Senator Leila de Lima will complete a full year of imprisonment on February 24. It’s not imprisonment, only detention, her jailers might correct us. But no trick of technical hair-splitting can minimize the injustice done her. It only adds insult to injury.
Make no mistake about it: Leila de Lima is a prisoner of conscience. Indeed, she is the conscience of our time. Her story is our story. We can only ignore it at our peril: our very rights and freedoms turn on it.
If we allow ourselves to be cowed or otherwise led into believing she is a criminal or an enemy, deserving therefore to be locked away, we will be abandoning our every good sense; we will be walking into our own prison cell, for that’s what life is like in a world turned upside down after Rodrigo Duterte’s heavy hands have worked it over.
But, really, how can anyone be mistaken about De Lima’s case when there is actually no case? The plot is simply too ridiculous to be credible.
Duterte’s justice secretary forms a choir of drug-dealing convicts to testify against her. It’s an enlistment they cannot refuse. But what have they got to lose anyway? They are all in for life.
And so, they shed their prison clothes, slip into decent civvies, and proceed to sing their song. As justice secretary once herself, De Lima, they intone, allowed them to continue their drug trade from prison and took a share in the profits.
Further, to create the impression that she is by trait no good, inquisitors from the Department of Justice and the Duterte-controlled Congress rake up a private romance of hers and misrepresent it, spectacularly, on national television.
Certain issues arising from De Lima’s case have gone up to the highest court. At every instance, she was found deserving of all that had befallen her and denied any relief, not even such standard sort as bail for provisional and limited liberty.
But what had her accusers got on her really? Nothing but the word of men condemned to prison for the rest of their lives (unless pardoned by the President) for far graver crimes than untrustworthiness and conscripted by the country’s chief jailer himself for his plot – a plot so simplistic and indeterminate he has to this day not made up his mind as to what exact charge to finally bring.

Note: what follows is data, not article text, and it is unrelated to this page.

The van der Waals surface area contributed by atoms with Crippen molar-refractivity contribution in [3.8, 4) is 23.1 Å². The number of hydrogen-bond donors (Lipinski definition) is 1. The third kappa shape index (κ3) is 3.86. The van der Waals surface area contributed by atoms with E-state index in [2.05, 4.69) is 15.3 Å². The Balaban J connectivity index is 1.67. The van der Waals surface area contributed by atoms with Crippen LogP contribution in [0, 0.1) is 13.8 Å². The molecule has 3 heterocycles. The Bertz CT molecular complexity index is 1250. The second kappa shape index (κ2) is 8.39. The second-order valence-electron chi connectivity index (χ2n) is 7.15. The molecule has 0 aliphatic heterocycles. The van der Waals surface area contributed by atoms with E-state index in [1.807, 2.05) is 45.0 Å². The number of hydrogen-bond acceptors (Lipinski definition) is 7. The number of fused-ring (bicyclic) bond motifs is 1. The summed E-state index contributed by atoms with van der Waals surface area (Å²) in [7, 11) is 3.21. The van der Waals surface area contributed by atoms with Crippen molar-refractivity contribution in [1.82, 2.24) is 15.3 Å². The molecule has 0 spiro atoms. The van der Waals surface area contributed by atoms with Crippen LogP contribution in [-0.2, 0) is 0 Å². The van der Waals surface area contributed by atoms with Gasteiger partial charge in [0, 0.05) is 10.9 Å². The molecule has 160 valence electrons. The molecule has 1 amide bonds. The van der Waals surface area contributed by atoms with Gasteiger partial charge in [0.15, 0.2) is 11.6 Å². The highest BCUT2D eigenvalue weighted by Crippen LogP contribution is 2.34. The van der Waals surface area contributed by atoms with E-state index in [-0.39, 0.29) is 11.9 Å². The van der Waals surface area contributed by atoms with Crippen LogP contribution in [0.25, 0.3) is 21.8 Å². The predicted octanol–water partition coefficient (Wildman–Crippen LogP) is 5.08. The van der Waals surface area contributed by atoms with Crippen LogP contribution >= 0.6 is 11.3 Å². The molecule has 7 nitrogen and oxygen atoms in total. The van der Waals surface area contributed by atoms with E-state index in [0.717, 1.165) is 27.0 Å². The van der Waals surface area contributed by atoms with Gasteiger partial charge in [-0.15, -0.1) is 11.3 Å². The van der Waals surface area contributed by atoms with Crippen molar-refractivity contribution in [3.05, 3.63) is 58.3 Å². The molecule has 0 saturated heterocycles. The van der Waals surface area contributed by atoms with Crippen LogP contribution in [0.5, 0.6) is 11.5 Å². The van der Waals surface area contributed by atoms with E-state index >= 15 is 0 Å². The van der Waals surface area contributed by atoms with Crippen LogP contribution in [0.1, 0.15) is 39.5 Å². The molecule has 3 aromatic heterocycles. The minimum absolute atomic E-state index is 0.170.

As for concrete evidence, not one penny of dirty money or one gram of illicit drug has been presented.
The case has been put through the normal judicial process, true, but that does not make for any guarantee that justice is being done or any justification of De Lima’s incarceration.
In Duterte’s presidency, the pattern of voting in the Supreme Court itself scarcely inspires trust in the process. At least two of its rulings – apart yet from the one denying de Lima’s plea for liberty on an invalid warrant of arrest – could only have pleased Duterte: one acquitted former president Gloria Arroyo, the other hero’s burial for the dictator Ferdinand Marcos. By its acquittal of Arroyo, the Supreme Court also supplied the precedent that inspired the graft court, Sandiganbayan, to grant bail to former Senator Jinggoy Estrada, also accused of plunder, a crime for which no bail is normally allowed.
Arroyo, Marcos’ heirs, and Estrada’s father, Joseph, mayor of Manila and himself a former president and plunder convict, who owes Arroyo his pardon, all happen to be chief allies of Duterte’s.
The Supreme Court is composed mostly of Arroyo and Duterte appointees, and they tend to vote as a bloc.
De Lima’s persecution, in any case, goes beyond politics; it is personal and pathological: she has crossed a certified narcissist and autocrat. The collision goes back 8 years. As chairperson of the Commission on Human Rights, De Lima began to investigate Duterte, mayor then of his native Davao City, for allegations of death-squad murders.
As senator, she continued hounding him in his presidency as similar allegations resounded around his war on drugs, which by then had already left too many dead (the number has since grown to several thousands). At a Senate hearing she chaired, a colleague in the opposition, Antonio Trillanes IV, presented a confessed assassin for Duterte who testified that Duterte had ordered a plot against her, to be carried out when she traveled to Davao for her initial inquiry.
The testimony triggered efforts to get her out of the way. On short order, she was robbed of her committee in the Senate, then of her very dignity, as the tables were turned on her and her most private life was transmogrified and paraded at public hearings in both houses of Congress; in the end she was robbed of her freedom.
That’s why Leila de Lima’s story bears constant retelling. Her trials are our trials, her tragedy is our tragedy. – Rappler.com